Slam poet Suzi Q. Smith brought a national championship to Denver

When I laugh, I mean it.

Loud and from my belly.

Throw my head back, shake my hair

And even show the generous gap between my two front teeth.

It is when I am quiet that it is time to pay attention.

When I am quiet something big is about to happen.

It is 9 a.m., and in the back seat, Suzi Q. Smith is silent. One hour into the two-and-a-half-hour drive to Laramie, the poet is alone with her thoughts, looking out the window of the rental car at the empty fields. Her ability to focus is remarkable: Smith can go from being the center of a crowd to completely alone in the split second it takes her to concentrate. She has made this trip many times before; she does not need to practice.

An illness keeps Smith from driving alone, so she and fellow poets Bobby Lefebre and Theo Wilson are traveling together to the University of Wyoming, where they'll teach a class in slam poetry. Up in the front seat, Lefebre and Wilson are working through the lines of "Devil's Pie," a raucous, poignant and ultimately pointed piece about racism, shouting out lines that pit the Mexican and African-American races — their own — against each other.

Smith stays quiet until they ask for directions.

"We just keep going until we're there," she says. She pauses for a beat, then laughs. "That's kind of my life story, come to think of it."


When I am quiet I am concentrating.

When I am quiet I am going to climax.

When I am quiet I love you too powerful to speak.

When I am quiet I am going to take off your pants and change your life.

Smith was born 33 years ago at St. Anthony's Hospital, the youngest of four children. When she was little, her father thought she couldn't speak; she let her older siblings speak for her. But she could read and write before she started kindergarten — and it turned out that she had plenty to say, even if she didn't often say it out loud. Her youth was a quiet one, though many of her friends now find that hard to believe.

"We'd catch her by herself singing or dancing in the corner, and as soon as we did, she'd deny it," remembers Buddy Smith, her older brother. "Now when I go see her on stage, I'm like, 'Wow, that's my little sister.'"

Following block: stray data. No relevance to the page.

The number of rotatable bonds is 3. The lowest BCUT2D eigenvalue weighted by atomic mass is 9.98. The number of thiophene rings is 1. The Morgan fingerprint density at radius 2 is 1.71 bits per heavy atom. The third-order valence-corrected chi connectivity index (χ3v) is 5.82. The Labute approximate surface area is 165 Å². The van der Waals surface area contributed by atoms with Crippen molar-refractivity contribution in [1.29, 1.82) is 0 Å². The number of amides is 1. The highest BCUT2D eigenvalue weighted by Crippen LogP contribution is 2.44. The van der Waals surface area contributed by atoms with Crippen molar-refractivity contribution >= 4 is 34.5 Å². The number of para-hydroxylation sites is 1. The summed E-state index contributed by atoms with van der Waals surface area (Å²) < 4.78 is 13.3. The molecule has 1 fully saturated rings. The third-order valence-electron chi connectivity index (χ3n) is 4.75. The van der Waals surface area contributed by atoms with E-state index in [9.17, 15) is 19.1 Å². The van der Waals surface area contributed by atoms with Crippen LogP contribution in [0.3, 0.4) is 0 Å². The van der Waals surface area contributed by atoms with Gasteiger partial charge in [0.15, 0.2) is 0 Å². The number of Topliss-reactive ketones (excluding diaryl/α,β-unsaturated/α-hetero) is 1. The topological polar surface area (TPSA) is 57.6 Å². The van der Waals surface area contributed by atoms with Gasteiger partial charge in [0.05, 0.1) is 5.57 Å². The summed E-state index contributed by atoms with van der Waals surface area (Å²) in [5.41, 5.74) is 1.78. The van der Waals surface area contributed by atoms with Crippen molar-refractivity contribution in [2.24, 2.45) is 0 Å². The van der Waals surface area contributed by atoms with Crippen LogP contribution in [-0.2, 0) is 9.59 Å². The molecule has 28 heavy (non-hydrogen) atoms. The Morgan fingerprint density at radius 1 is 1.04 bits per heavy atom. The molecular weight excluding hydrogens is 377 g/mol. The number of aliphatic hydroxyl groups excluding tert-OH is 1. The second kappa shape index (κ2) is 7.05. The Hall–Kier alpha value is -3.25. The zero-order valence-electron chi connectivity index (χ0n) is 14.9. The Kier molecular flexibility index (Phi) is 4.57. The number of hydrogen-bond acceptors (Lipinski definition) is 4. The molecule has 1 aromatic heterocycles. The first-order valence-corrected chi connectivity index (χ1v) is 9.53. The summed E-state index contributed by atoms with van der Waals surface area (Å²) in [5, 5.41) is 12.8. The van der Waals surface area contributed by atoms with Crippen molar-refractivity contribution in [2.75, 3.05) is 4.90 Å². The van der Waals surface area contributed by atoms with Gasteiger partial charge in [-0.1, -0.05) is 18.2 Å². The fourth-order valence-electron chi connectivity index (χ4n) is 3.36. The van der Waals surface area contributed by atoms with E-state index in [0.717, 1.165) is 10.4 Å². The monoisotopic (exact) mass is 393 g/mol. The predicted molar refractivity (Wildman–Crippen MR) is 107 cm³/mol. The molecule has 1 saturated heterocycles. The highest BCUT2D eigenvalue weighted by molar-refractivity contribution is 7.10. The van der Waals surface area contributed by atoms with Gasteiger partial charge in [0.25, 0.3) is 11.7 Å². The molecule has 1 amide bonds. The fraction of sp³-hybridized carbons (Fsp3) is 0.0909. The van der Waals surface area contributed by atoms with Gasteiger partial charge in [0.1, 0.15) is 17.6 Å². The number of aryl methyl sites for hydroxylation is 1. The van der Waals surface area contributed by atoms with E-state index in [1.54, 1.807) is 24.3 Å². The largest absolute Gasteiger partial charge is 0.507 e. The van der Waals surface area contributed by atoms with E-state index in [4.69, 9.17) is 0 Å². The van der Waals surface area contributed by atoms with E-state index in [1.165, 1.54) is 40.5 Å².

When she was three, she and her siblings moved in with their paternal grandmother in Park Hill. Her grandmother, now 82, was raised during the Depression, and she reinforced Smith's interest in the written word, reading Harlem Renaissance poetry — Paul Laurence Dunbar, Langston Hughes — to her grandchildren in the TV-free living room. She also read the Bible and took the kids to church, where she played the piano five times a week.

For high school, Smith moved to Littleton to live with her mother. For most of her life, she has had zero contact with her father, who figures occasionally in her poetry. "Every time she reads something, I find something in there that applies to us as siblings, and it's gut-wrenching," her oldest sister, Rebecca, says. "I'm proud of the way she's been able to express it on behalf of all of us."

In college at Colorado State University, Smith studied English and creative writing before dropping out in 1997 to earn money. She has not attended a class on campus since 2002, but in the intervening years has taken online classes for the University of Colorado Denver degree she will finalize in summer 2013; after that, she hopes to pursue a master of fine arts so that she can teach at the university level. But while her lack of formal education prohibits her from holding a permanent teaching position, it has not prevented her from entering the academic sphere — or from pursuing her poetry.

As far back as she can remember, Smith was always writing. By the late '90s, it was always poetry. By then she'd added Q, an early childhood nickname, to what started as a pen name and then became a full-fledged stage name. But she couldn't make a living as a poet, even when she started performing, so she embarked on a long series of jobs: as a cook at Pizza Hut; as a receptionist for a stock brokerage and then a bank; as an AOL telemarketer selling Internet user guides; at the Urban League, first as the executive assistant to now-mayor Michael Hancock and then as the organization's special-events and membership director. At the brokerage, a customer took note of her melodic voice and paid her a compliment: "You know, you have a great voice. Every time I call and am losing $1 million, you make me feel like I'm losing half a million."